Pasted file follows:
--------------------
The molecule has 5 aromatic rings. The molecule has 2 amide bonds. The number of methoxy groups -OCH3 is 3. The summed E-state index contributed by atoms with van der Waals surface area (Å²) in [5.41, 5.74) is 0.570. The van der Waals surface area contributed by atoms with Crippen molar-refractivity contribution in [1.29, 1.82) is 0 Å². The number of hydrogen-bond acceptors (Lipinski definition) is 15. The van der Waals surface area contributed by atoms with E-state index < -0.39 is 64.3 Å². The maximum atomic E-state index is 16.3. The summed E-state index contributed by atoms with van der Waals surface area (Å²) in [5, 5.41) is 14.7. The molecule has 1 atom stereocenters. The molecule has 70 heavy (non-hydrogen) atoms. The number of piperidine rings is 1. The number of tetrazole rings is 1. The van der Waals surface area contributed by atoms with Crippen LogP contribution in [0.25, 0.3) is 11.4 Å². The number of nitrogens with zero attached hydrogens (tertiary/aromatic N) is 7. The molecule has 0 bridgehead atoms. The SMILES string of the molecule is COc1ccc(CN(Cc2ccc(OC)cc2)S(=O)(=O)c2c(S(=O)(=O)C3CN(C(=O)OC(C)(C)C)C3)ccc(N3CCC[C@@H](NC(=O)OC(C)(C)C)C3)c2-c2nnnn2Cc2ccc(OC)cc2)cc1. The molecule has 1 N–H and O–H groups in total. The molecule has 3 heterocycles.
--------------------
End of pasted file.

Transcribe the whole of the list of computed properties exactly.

The molecule has 5 aromatic rings. The molecule has 2 amide bonds. The number of methoxy groups -OCH3 is 3. The summed E-state index contributed by atoms with van der Waals surface area (Å²) in [5.41, 5.74) is 0.570. The van der Waals surface area contributed by atoms with Crippen molar-refractivity contribution in [1.29, 1.82) is 0 Å². The number of hydrogen-bond acceptors (Lipinski definition) is 15. The van der Waals surface area contributed by atoms with E-state index < -0.39 is 64.3 Å². The maximum atomic E-state index is 16.3. The summed E-state index contributed by atoms with van der Waals surface area (Å²) in [5, 5.41) is 14.7. The molecule has 1 atom stereocenters. The molecule has 70 heavy (non-hydrogen) atoms. The number of piperidine rings is 1. The number of tetrazole rings is 1. The van der Waals surface area contributed by atoms with Crippen LogP contribution in [0.25, 0.3) is 11.4 Å². The number of nitrogens with zero attached hydrogens (tertiary/aromatic N) is 7. The molecule has 0 bridgehead atoms. The SMILES string of the molecule is COc1ccc(CN(Cc2ccc(OC)cc2)S(=O)(=O)c2c(S(=O)(=O)C3CN(C(=O)OC(C)(C)C)C3)ccc(N3CCC[C@@H](NC(=O)OC(C)(C)C)C3)c2-c2nnnn2Cc2ccc(OC)cc2)cc1. The molecule has 1 N–H and O–H groups in total. The molecule has 3 heterocycles.